On Earth Day 2017, researchers, communicators and advocates convened to show their solidarity with the March for Science movement, which featured hundreds of thousands of supporters at an estimated 600 marches worldwide. The movement leading
Ask PLOS ONE authors Kaitlin Raimi, Paul Stern, and Alex Maki about science communication strategies to convey climate change impacts – the topic of our 100th AMA in the PLOS Science Wednesday series: plos.io/ONEAMA100. Open
0000-0002-8715-2896How ecologists and climate scientists can overcome despair and constructively respond to the installation of a climate denier as US president. What is a scientist’s role/best use of his/her time in these times? By John P.
0000-0002-8715-2896Guest post by Rose Hendricks Many people still treat global warming as a contentious political issue, instead of one backed by scientific consensus. For example, in a recent Pew survey, only 48% of all US
0000-0002-8715-2896Certain science categories and subjects dominate the content of our PLOS Blogs Network. Among these, basic research and its clinical translation, critically endangered creatures and habitats and the scientific controversy du jour typically make up the ‘bread and
How open data and “animal selfies” can help conservation efforts, a PLOS Science Wednesday AMA recap
The July 13 PLOS Science Wednesday Ask Me Anything session (AMA) featured Jorge Ahumada from Conservation International and Lydia Beaudrot from University of Michigan, authors of a PLOS Biology paper describing how scientists used camera
New roles for science blogs in shifting sci-pub landscape: Paige Jarreau scrubs data from 2016 PLOSBLOGS Reader Survey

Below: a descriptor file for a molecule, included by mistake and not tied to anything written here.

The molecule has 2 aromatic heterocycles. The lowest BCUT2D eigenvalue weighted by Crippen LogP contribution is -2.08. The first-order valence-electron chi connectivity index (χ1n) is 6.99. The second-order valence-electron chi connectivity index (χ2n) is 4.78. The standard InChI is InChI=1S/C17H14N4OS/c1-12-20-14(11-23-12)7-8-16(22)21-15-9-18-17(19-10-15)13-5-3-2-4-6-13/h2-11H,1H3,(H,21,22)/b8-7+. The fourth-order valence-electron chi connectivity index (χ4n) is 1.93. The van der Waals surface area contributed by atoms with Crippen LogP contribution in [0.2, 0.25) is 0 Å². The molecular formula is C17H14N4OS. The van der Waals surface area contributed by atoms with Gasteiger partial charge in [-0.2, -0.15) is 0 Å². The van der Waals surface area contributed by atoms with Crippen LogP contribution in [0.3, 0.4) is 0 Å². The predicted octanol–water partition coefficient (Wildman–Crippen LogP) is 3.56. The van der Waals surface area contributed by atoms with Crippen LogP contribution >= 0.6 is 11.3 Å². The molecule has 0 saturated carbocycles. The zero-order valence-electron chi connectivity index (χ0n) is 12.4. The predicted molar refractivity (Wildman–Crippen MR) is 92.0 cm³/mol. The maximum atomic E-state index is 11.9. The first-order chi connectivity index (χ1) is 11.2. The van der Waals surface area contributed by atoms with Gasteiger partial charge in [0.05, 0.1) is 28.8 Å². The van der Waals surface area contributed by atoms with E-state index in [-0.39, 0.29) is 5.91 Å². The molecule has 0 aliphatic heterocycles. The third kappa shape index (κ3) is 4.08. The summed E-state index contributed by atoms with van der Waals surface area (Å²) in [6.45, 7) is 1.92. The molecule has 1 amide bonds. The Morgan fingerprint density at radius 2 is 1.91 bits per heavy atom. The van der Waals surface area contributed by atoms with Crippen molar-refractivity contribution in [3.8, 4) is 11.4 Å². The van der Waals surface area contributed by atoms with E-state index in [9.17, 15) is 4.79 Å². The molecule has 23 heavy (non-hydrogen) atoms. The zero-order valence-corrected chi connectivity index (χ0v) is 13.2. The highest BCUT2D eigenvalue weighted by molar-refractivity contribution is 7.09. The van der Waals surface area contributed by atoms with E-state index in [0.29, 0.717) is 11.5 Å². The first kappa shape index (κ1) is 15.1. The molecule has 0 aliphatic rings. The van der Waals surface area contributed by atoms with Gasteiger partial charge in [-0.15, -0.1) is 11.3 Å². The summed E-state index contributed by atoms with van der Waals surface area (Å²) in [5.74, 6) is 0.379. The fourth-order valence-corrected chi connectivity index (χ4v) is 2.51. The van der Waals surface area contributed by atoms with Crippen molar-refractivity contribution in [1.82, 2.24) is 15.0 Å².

0000-0002-8715-2896 By Paige Jarreau Dr. Paige Jarreau is a science communication researcher and freelance science writer in Baton Rouge, Louisiana. In 2016, she undertook a large-scale survey of science blog readers, which was crowd-funded and
April 2016 marks one year since the launch of PLOS Science Wednesday, our weekly Ask Me Anything (AMA) series on redditscience where scientists explain how they reached their newly published findings and why their research matters. Given the wide scope of
Repost: Where Does Ebola Come From? Communicating Science as a Matter of Life and Death – Part 1 of 2 By Ida Jooste
0000-0002-8715-2896Editor’s note: In light of yesterday’s confirmation by the Liberian Health Ministry of the death from Ebola of a thirty year-old woman, the first such death since January when the country was again declared “Ebola free,” we repost
0000-0002-8715-2896By Neuroskeptic 20 March 2016 Over the past decade, science blogs have risen to become an important part of science communication and scientific debate. Social media posts, such as tweets, form part of this ecosystem.